Skip to main content

China sets tax on low grade coal imports

World Coal,

The Chinese Government has announced a 3% tax on imports of thermal coal with low calorific value, following a meeting of China’s State Council.

The announcement follows weeks of posturing as to whether the tax would be introduced or not. Many market analysts were concerned the tax would negatively impact Indonesian exports of thermal coal, with the country accounting for 97% of China’s lignite imports from January to July 2013.

There remains uncertainty over the impact the tax will have on Indonesia. Reuters has reported sales of coal from Indonesian miners, such as Bumi Resources and Adaro Energy, could be dented by the tax, while the tax could also spark defaults of existing contracts. However, a trade deal with Southeast Asian nations has also been cited as ensuring Indonesian shipments continue to enjoy zero import tariffs.

Tariff uncertainty

Trade sources have questioned whether China can legitimately impose the tax on Southeast Asian imports. This uncertainty is due to a free trade agreement that was signed between China and the Association of Southeast Asian Nations (ASEAN), which brought import tariffs for lignite to zero since the start of 2012.

Because China remains a signatory of the FTA and Beijing has promised these zero import tariffs, some traders do not believe China can arbitrarily renege on this promise and begin taxing imports of low calorific value coal from these countries.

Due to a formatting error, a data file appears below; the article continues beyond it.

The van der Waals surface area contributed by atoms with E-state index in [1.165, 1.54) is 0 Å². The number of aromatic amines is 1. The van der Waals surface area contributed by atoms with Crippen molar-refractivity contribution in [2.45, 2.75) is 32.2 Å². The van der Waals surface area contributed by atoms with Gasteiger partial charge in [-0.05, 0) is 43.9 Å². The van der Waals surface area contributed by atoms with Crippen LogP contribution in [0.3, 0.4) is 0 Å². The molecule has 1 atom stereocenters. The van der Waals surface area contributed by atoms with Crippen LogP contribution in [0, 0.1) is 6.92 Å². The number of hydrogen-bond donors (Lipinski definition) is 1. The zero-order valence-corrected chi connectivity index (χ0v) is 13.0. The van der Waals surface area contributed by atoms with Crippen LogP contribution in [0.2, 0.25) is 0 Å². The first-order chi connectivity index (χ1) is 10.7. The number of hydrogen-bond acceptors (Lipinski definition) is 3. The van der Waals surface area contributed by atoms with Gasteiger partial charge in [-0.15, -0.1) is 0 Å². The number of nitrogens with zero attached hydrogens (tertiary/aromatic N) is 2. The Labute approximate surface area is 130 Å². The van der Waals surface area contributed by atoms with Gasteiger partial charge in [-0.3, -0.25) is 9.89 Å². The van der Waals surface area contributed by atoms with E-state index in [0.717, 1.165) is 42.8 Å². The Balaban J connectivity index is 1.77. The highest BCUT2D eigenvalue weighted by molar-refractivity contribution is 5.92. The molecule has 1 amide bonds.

Chinese domestic coal

If Indonesia is exempted from the tariff, the tax will have minimal impact on China’s overall coal imports. Local miners, such as Shenhua and China Coal, will still face competition from cheaper imports. It is these domestic companies that have pushed hardest for the government to impose a ban or tax on low-grade coal.

Chinese companies cite the impact of cheap imports on local miners as a reason to introduce some limitation on the import of foreign coal.

Lignite shipments

Cao Zhongfang, an analyst with industry portal, suggested Chinese customs offices “may require importers to provide a certificate of origin for all lignite shipments” with those able to supply such documentation being “exempt from the tax.”

However, Cao Zhongfang notes smaller Indonesian miners and trader may have trouble providing the necessary certificates on short notice, meaning “a lot of shipments could be held up at the ports.”

The statement from the Chinese authorities regarding the tax did not specify what particular grades of lignite, in terms of kcal/kg, would be affected.

Chinese customs statistics reportedly classify coal with a calorific value of between 3800 – 4200 kcal/kg as lignite.

China imported 187 million t of coal, including lignite, in the first seven months of 2013. Total lignite shipments stood at 35.97 million t during this period, according to Reuters. This figure represents a 12% increase from the same period in 2012.

The cost of imported lignite currently stands at about US$ 47/t. The new tariff would add roughly US$ 1.31/t to this cost.

Edited from various sources by Sam Dodson

Read the article online at:

You might also like


Embed article link: (copy the HTML code below):